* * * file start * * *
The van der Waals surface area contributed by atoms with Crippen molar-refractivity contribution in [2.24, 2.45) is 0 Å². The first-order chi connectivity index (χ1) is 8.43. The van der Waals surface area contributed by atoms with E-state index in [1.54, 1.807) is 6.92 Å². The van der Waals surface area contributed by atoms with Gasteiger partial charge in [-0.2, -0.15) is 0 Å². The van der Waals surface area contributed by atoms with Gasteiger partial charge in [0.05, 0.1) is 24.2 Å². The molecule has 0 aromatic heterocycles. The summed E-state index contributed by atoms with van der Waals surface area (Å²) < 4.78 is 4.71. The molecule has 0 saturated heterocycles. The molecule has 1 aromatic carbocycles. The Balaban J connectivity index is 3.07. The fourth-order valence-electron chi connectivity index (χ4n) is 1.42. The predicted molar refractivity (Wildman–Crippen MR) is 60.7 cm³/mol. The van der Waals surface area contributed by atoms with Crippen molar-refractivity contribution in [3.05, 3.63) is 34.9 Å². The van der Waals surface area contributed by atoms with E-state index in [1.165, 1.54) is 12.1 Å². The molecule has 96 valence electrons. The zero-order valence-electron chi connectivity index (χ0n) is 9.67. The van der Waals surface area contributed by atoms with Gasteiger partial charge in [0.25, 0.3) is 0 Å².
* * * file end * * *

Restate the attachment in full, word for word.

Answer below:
The van der Waals surface area contributed by atoms with Crippen molar-refractivity contribution in [2.24, 2.45) is 0 Å². The first-order chi connectivity index (χ1) is 8.43. The van der Waals surface area contributed by atoms with E-state index in [1.54, 1.807) is 6.92 Å². The van der Waals surface area contributed by atoms with Gasteiger partial charge in [-0.2, -0.15) is 0 Å². The van der Waals surface area contributed by atoms with Gasteiger partial charge in [0.05, 0.1) is 24.2 Å². The molecule has 0 aromatic heterocycles. The summed E-state index contributed by atoms with van der Waals surface area (Å²) < 4.78 is 4.71. The molecule has 0 saturated heterocycles. The molecule has 1 aromatic carbocycles. The Balaban J connectivity index is 3.07. The fourth-order valence-electron chi connectivity index (χ4n) is 1.42. The predicted molar refractivity (Wildman–Crippen MR) is 60.7 cm³/mol. The van der Waals surface area contributed by atoms with Crippen molar-refractivity contribution in [3.05, 3.63) is 34.9 Å². The van der Waals surface area contributed by atoms with E-state index in [1.165, 1.54) is 12.1 Å². The molecule has 96 valence electrons. The zero-order valence-electron chi connectivity index (χ0n) is 9.67. The van der Waals surface area contributed by atoms with Gasteiger partial charge in [0.25, 0.3) is 0 Å².